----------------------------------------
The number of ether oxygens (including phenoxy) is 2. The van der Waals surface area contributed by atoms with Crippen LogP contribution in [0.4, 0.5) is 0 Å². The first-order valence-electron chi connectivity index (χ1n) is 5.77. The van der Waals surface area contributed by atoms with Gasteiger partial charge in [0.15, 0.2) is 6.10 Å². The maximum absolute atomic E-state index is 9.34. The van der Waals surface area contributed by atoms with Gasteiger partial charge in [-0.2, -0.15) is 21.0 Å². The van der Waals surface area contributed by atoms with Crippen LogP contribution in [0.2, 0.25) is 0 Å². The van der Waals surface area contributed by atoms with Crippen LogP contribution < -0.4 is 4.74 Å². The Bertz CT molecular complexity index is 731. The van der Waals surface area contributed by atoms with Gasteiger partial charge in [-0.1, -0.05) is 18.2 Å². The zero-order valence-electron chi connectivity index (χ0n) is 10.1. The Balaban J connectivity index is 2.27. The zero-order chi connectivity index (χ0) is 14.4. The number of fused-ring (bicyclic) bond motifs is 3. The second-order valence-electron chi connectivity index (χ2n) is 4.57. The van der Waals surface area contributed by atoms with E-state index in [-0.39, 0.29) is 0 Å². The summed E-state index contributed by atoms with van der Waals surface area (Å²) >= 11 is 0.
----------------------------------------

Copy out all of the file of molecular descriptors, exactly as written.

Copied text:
The number of ether oxygens (including phenoxy) is 2. The van der Waals surface area contributed by atoms with Crippen LogP contribution in [0.4, 0.5) is 0 Å². The first-order valence-electron chi connectivity index (χ1n) is 5.77. The van der Waals surface area contributed by atoms with Gasteiger partial charge in [0.15, 0.2) is 6.10 Å². The maximum absolute atomic E-state index is 9.34. The van der Waals surface area contributed by atoms with Gasteiger partial charge in [-0.2, -0.15) is 21.0 Å². The van der Waals surface area contributed by atoms with Crippen LogP contribution in [0.2, 0.25) is 0 Å². The van der Waals surface area contributed by atoms with Crippen LogP contribution < -0.4 is 4.74 Å². The Bertz CT molecular complexity index is 731. The van der Waals surface area contributed by atoms with Gasteiger partial charge in [-0.1, -0.05) is 18.2 Å². The zero-order valence-electron chi connectivity index (χ0n) is 10.1. The Balaban J connectivity index is 2.27. The zero-order chi connectivity index (χ0) is 14.4. The number of fused-ring (bicyclic) bond motifs is 3. The second-order valence-electron chi connectivity index (χ2n) is 4.57. The van der Waals surface area contributed by atoms with E-state index in [-0.39, 0.29) is 0 Å². The summed E-state index contributed by atoms with van der Waals surface area (Å²) >= 11 is 0.